Three commandments of the crying game

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Unwary documentary subjects, please take note: the one thing you do not say when being filmed is "You probably won't be able to use this bit, but..." Because, you see, the camera will not stop. It will focus a little closer, while the director makes scribbles a little note: "Sure- fire opening sequence".

So it was with the former jockey Peter Scudamore, first across the line on Grand National Tales (BBC2), a stately canter through the history of the great race. Scu wanted to pass on some slightly risque - and distinctly risky - advice that his father once gave him. "'There are three things that you want to achieve in life,' he said. 'Go to bed with a woman, jump out of a plane with a parachute, and go round the National.'"

Faced with a father's request to "go round the National", anyone sane would pop out for the Lottery tickets, but Scudamore's Dad had actually won the National, so young Peter had no option but to attempt to emulate him. He never managed it, and one suspects that eight jump jockeys' championships never quite made up for the one glaring white space on the CV.

No documentary about the National is short of hard-luck stories. The BBC wheeled out some of the best known: Pitman pere et fils compared their memories of being pipped at the post, Richard on Crisp, and Mark on Garrison Savannah. ("If there's one thing you mustn't achieve in life, son," Richard might have counselled, "it's to go round Aintree and then get beat on the run-in.")

Dick Francis reviewed for about the millionth time Devon Loch's leap over a phantom fence in 1956. What caused the Queen Mother's horse to jump thin air, throwing away certain victory? Was it the shadow of the water jump? A live electric cable? The noise of the crowd? Myself, I favour a tractor beam focused from a near-orbiting saucer by anti-royalist space aliens, but only Devon Loch will ever know, and he has gone the way of all horseflesh.

And there was poor old Andy Adams, who had to give up, through injury, what turned out to be the winning ride on Party Politics in 1992. His face as he sat in the weighing-room watching Carl Llewellyn jump the last and romp home was a picture: not knowing whether to laugh or cry, he did both.

There were other tales that were happy or sad depending on your point of view: the solicitor who had memorised every faller at every fence since the 1960s (happy) and his female companion, who had to keep testing him (sad); and the young Irishman who gets his kicks every year by joining the procession of jockeys as they leave the weighing-room to saddle up (apparently happy, but he'll be sad when gets arrested this year, having blown his cover).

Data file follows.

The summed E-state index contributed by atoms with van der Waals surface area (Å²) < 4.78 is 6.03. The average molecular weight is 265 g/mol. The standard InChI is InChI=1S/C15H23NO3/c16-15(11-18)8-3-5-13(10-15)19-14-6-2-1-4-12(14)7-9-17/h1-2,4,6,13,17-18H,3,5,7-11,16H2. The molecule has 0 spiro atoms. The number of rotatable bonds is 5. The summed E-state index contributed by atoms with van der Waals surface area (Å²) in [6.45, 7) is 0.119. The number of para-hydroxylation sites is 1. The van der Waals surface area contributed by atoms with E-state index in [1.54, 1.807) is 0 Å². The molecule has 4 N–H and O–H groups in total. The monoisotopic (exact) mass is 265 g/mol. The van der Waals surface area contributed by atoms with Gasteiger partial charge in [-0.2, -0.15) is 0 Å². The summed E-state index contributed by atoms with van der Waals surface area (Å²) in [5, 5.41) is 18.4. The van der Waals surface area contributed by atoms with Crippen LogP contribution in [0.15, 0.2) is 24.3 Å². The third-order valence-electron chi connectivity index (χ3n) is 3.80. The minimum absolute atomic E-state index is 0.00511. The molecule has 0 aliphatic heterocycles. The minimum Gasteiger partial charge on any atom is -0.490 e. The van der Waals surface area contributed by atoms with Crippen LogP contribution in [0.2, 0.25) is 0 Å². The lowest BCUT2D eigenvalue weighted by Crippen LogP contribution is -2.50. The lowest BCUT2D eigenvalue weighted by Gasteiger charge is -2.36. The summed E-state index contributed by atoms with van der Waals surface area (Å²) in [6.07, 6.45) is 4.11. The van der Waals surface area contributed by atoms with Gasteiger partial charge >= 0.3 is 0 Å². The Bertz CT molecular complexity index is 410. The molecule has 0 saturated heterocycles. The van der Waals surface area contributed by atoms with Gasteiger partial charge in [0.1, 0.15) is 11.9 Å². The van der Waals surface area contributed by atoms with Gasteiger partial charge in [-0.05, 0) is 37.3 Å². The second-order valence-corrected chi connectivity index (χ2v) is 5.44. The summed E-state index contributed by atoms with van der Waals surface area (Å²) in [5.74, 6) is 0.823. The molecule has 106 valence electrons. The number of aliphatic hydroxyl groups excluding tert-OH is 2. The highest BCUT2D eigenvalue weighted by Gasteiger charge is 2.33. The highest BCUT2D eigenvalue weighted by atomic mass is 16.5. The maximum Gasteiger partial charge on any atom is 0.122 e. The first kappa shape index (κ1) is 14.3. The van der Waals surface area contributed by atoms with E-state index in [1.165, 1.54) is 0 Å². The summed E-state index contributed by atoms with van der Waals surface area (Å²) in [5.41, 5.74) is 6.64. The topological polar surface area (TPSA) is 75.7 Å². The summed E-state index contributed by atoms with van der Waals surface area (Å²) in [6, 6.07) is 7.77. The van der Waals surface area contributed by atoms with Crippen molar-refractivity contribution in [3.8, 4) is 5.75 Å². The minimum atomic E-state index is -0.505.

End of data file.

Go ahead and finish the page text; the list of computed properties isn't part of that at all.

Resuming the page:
But it was the happy tales that brought tears to the eyes of the sentimental viewer, prompted by Des Lynam's syrupy tones and an overdose of swampy strings. Bob Champion and the recently late Aldaniti, Red Rum - goddamit, they even tried to make us blub about Peter O'Sullevan. We all go prepared to soppy movies, but a three-hankie documentary is ridiculous.

The former jockey Steve Smith Eccles provided the best anecdote. Apparently those jockeys who realise that by halfway they have no chance hack around at the back swapping yarns. One year Smith Eccles was doing just this with Jonjo O'Neill, and was telling a long, fruity joke as the pair approached Becher's for the second time. Smack goes Smith Eccles into the ground, and as he gets up, dazed, he sees O'Neill, still mounted, trotting back down the track towards him. "I just came back to ask," the Irishman said, "what the hell did the gorilla say to the monkey?"

A Golfer's Travels With Peter Alliss (BBC2) was also hilarious, but this may not have been intentional. This is a bizarre confection, sort of Lifestyles of the Rich and Famous meets A Round with Alliss. In a nutshell, Alliss gets to play on a lot of lovely golf courses while talking to his guests, gently coaching them and discoursing on the mysteries of the game and, indeed, life itself.

All sounds pretty dull, doesn't it? Well, last week, Alliss's guests were Kiri te Kanawa, HRH the Duke of York and a fish porter named Alistair Corbett, who is better known to his friends as "Tatty".

Te Kanawa sang an aria. "Ah, what a belter," Alliss sighed. "But what's her swing like these days?" All was well. "Nice, you know," he breathed sotto voce as the Antipodean warbler launched the ball down the fairway. "Not a lot of power, but - nice rhythm." Grove's musical dictionary could hardly have put it better.

Alliss put in a damp round at Royal Dornoch with HRH, then allowed him a long recruiting plug for the Royal Navy. "There's nothing like going to war for learning about yourself," apparently. Yes, yes, but what does it do for your swing?

"Tatty" had never sung an aria or piloted a helicopter, but he did wear "Plus two-and-three-quarters", which made him far and away the most appealing human being in the show.

Sport, Live and Dangerous (Channel 5) has featured downhill skiing in a blizzard all week. But the retuner is coming tomorrow.

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